Resilience is a Skill
Resilience. Just the word itself makes you want to sit up little taller, lift your head a little higher, and dust yourself off for another attempt. Resilience is the ability to bounce back after adversity. It’s the ability to thrive in spite of obstacles. It’s the grit, gumption, and guts to keep going, sometimes long after everyone else would have quit.
We admire resilience in others. We look at people who have overcome, who have won against all the odds, and we applaud them. There is a level of respect that comes when we recognize someone who has the character trait of resilience. But, resilience isn’t something that you can’t get if you don’t have it. It’s a character trait that we learn and that we can develop more of. Yes, some people may be more naturally resilient than others. But, regardless of how much natural resilience you have, you can develop more. It’s much like a muscle – if you strengthen it, it will grow.
Resilience is a lifestyle decision.
I wasn’t always resilient. (Stubborn, yes. Resilient, no.) I remember the first time I tried to learn to water-ski. “Tried” is the key word here. There was absolutely no reason I wasn’t successful. I had two experienced skiers, one on each side, to support me. I had patient instructors helping me each step of the way to get set up. I had watched others do it, and knew just what I was supposed to do. But, all of their advice went right out of my head when the boat started to pull me. Terrified, I let go of the rope immediately. We slowed, sank back down, and the boat circled around so we could try again. Bobbing in the water, I listened to what I needed to do, and we tried again. This time, I held the rope for a few seconds. Enough time to get my feet under me and stand up – only to be pulled forward into a wet face-plant. The boat circled around so we could try again. And, I tried several more times. The final attempt that day, I ended up being dragged through the water, eventually losing a ski and twisting my ankle before letting go of the rope. “I don’t want to try again,” I offered an excuse, “My ankle hurts.”
The rest of the day, I refused all attempts to get me back in the water, pleading that my ankle was hurting. It was. A little. And, I was desperately looking for an excuse so I could tell myself, and everyone else, that I wasn’t successful because I had an injury. That sounded better than saying “I quit because I didn’t want to try again.”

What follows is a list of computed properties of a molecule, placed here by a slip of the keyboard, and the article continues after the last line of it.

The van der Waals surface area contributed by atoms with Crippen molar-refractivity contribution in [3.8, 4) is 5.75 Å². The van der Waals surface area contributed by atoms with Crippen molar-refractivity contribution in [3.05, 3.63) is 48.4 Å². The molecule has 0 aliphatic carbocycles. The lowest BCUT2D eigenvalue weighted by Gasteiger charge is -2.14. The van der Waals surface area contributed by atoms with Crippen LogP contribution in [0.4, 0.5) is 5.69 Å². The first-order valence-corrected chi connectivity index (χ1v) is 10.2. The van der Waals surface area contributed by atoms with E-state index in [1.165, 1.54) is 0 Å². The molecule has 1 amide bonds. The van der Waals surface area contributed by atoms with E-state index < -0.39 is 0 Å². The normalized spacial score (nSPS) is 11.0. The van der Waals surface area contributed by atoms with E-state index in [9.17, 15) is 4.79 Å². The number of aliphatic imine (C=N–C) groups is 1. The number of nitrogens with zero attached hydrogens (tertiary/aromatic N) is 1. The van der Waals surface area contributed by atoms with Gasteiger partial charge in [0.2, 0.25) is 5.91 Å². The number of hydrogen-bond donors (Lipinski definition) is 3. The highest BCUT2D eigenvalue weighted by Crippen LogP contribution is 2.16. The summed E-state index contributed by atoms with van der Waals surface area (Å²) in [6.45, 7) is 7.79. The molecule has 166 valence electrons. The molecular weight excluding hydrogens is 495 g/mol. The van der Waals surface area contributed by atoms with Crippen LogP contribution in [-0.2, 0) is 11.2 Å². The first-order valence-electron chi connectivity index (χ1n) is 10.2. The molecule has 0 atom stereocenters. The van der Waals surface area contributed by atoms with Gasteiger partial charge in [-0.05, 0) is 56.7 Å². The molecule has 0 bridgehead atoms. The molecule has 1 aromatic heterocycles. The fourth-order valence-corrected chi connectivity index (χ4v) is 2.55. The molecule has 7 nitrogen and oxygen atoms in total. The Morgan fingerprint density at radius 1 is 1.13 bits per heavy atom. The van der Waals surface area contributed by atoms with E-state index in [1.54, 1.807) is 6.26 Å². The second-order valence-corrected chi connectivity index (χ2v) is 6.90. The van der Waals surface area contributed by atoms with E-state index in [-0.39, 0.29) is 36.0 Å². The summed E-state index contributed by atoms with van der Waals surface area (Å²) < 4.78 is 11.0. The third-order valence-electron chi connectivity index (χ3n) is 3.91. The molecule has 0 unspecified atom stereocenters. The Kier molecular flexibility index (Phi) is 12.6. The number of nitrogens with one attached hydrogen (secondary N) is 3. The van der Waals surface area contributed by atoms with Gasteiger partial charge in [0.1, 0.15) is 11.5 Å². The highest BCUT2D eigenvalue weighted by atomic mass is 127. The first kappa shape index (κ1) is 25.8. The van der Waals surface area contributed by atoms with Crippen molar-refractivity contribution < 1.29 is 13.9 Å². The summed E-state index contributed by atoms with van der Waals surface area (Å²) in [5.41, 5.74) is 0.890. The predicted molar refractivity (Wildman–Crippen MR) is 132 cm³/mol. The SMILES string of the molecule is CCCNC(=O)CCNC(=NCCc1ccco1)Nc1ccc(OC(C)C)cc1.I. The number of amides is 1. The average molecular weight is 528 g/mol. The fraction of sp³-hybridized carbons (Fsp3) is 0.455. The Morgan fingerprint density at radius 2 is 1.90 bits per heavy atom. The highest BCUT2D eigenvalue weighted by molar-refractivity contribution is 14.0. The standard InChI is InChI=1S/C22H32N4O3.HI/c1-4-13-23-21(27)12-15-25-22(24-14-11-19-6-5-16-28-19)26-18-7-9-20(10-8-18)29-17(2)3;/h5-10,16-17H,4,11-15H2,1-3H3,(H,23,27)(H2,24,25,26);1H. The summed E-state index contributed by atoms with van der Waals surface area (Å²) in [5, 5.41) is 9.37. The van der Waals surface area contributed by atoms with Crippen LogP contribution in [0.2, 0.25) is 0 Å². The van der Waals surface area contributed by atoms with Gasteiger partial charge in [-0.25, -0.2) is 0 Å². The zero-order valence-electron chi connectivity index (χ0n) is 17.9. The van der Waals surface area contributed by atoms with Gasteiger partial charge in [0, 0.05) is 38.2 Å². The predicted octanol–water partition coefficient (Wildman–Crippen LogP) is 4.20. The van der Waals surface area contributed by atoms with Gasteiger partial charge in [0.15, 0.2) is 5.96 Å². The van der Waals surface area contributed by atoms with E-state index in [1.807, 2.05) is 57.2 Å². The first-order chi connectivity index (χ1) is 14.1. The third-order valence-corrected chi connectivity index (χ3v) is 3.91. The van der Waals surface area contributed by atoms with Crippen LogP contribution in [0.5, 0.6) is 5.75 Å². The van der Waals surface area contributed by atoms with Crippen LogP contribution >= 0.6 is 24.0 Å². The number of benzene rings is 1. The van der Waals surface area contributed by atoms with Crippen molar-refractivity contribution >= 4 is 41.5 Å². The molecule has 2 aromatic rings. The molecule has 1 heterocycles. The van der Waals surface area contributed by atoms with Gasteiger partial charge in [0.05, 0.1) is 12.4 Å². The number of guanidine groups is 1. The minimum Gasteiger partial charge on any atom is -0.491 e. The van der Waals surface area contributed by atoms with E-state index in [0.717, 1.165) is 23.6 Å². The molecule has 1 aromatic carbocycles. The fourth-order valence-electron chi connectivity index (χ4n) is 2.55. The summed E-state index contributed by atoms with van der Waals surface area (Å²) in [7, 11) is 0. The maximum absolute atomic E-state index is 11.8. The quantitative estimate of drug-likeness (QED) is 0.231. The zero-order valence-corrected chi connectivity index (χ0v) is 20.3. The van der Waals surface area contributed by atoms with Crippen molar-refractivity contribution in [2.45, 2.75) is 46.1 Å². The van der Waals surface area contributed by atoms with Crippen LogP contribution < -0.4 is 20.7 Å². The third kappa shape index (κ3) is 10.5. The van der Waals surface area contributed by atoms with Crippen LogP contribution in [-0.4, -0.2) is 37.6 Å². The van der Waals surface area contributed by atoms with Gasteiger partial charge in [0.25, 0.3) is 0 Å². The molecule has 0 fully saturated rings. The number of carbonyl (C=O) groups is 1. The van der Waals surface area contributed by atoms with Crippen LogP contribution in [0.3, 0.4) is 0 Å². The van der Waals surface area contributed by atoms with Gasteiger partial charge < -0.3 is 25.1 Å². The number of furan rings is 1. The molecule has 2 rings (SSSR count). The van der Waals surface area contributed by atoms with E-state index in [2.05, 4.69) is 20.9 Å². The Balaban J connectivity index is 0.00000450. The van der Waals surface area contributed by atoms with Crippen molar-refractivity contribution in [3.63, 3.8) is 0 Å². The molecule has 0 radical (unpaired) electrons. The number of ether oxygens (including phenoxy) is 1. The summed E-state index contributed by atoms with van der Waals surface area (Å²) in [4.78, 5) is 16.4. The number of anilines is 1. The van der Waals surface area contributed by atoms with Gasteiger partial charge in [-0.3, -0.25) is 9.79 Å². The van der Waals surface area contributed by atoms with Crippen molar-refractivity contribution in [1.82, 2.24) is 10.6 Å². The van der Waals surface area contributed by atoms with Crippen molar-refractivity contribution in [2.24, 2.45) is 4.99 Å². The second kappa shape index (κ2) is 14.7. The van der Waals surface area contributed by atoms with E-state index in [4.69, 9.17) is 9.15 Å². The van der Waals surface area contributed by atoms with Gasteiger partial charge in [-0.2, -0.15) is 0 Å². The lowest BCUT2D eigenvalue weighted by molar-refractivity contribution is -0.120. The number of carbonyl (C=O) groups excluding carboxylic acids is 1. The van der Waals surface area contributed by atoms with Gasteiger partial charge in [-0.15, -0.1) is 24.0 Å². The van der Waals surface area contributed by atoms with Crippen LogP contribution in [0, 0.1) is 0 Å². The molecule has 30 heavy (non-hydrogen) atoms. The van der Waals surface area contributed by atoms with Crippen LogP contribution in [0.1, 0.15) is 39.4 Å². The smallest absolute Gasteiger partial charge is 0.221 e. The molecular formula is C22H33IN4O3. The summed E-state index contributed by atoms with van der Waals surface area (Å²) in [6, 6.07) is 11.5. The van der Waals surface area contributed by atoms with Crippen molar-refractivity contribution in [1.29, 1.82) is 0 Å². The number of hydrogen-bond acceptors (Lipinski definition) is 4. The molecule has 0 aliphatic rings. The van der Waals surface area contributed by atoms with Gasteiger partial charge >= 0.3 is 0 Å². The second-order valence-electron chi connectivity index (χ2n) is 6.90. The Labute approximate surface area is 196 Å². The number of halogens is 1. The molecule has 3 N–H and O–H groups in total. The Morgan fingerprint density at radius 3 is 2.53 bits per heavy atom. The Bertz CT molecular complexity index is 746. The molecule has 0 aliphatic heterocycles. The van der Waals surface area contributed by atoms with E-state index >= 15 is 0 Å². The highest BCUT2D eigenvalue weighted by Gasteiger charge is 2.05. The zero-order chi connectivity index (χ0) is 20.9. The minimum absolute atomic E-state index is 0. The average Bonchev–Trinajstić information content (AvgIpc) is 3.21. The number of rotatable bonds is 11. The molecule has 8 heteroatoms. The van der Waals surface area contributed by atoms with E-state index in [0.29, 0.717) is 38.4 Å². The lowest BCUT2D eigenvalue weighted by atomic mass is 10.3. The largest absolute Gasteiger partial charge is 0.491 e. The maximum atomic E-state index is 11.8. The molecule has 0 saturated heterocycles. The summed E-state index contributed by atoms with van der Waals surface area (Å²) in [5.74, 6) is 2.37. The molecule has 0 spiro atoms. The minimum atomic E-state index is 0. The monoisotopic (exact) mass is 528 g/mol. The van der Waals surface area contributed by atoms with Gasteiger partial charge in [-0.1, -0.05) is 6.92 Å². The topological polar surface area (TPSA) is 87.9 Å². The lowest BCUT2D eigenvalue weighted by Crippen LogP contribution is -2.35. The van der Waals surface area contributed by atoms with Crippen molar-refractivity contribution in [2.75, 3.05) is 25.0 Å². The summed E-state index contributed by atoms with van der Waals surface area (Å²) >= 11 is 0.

I went home defeated. The worst part of it was that I defeated myself in quitting. The only person who made me stop trying, was me. I learned an important lesson that day. I didn’t like the feeling of having quit something too soon, and I resolved not to quit again. The next time I got an opportunity, I decided I was going to drown before I let go of the rope and gave up.
Deciding to do something is easy. Actually sticking with that decision when the water was rushing into my face and my arms felt like they were pulling out of my shoulders was much more difficult. That’s when I realized how important resilience is. Resilience is holding on, pushing forward, taking another step, and not quitting when quitting would be easier. I held on. Because I held on and kept trying, I eventually figured out how to get my feet under me.
I went on to learn to ski, but more importantly, I learned to exercise my resilience muscles. Not just in physical or athletic activities, but in life as well. Deciding to be more positive, or more grateful in spite of adversity doesn’t take resilience. Deciding to hold on when it’s easier to let go doesn’t require resilience. Tim Sanders said, “Positive thinking is a lifestyle decision.” Another lifestyle decision is resilience. Resilience is a lifestyle decision.
Like many, resilience and leadership author Ria Story faced adversity in life. She was sexually abused by her father from age 12 – 19. Forced to play the role of a wife and even shared with other men due to her father’s perversions, she was desperate to escape and left home at 19 without a job, car, or even a high school diploma.
Unlike many, she learned to be resilient, and turned her life around, not only surviving but thriving, in spite of the overwhelming circumstances of her youth. Ria speaks on resilience and leadership skills, balancing humor and a down-to-earth style to inspire, engage and empower audiences at conferences, events, retreats and more.